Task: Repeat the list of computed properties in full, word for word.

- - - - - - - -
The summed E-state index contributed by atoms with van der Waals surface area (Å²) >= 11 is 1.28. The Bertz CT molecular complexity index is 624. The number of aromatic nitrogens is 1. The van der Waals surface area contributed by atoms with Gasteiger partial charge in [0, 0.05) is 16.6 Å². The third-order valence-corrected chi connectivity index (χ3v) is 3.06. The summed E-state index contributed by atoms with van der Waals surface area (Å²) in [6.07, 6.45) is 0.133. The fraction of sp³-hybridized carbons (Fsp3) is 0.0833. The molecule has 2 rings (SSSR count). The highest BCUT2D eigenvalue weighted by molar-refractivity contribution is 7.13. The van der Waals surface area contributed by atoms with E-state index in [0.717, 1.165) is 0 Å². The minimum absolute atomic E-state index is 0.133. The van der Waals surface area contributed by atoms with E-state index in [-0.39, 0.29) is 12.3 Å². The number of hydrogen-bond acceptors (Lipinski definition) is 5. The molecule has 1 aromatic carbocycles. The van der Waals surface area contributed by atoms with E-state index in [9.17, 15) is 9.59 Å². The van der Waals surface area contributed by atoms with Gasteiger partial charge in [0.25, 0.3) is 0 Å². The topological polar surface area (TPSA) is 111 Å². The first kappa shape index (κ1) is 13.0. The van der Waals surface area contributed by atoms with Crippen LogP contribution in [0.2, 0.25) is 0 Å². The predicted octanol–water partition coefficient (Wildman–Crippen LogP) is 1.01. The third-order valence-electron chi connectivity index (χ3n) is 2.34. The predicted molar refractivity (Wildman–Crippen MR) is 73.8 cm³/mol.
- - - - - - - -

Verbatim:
The summed E-state index contributed by atoms with van der Waals surface area (Å²) >= 11 is 1.28. The Bertz CT molecular complexity index is 624. The number of aromatic nitrogens is 1. The van der Waals surface area contributed by atoms with Gasteiger partial charge in [0, 0.05) is 16.6 Å². The third-order valence-corrected chi connectivity index (χ3v) is 3.06. The summed E-state index contributed by atoms with van der Waals surface area (Å²) in [6.07, 6.45) is 0.133. The fraction of sp³-hybridized carbons (Fsp3) is 0.0833. The molecule has 2 rings (SSSR count). The highest BCUT2D eigenvalue weighted by molar-refractivity contribution is 7.13. The van der Waals surface area contributed by atoms with E-state index in [0.717, 1.165) is 0 Å². The minimum absolute atomic E-state index is 0.133. The van der Waals surface area contributed by atoms with E-state index in [-0.39, 0.29) is 12.3 Å². The number of hydrogen-bond acceptors (Lipinski definition) is 5. The molecule has 1 aromatic carbocycles. The van der Waals surface area contributed by atoms with E-state index in [9.17, 15) is 9.59 Å². The van der Waals surface area contributed by atoms with Gasteiger partial charge in [0.25, 0.3) is 0 Å². The topological polar surface area (TPSA) is 111 Å². The first kappa shape index (κ1) is 13.0. The van der Waals surface area contributed by atoms with Crippen LogP contribution in [0.2, 0.25) is 0 Å². The predicted octanol–water partition coefficient (Wildman–Crippen LogP) is 1.01. The third-order valence-electron chi connectivity index (χ3n) is 2.34. The predicted molar refractivity (Wildman–Crippen MR) is 73.8 cm³/mol.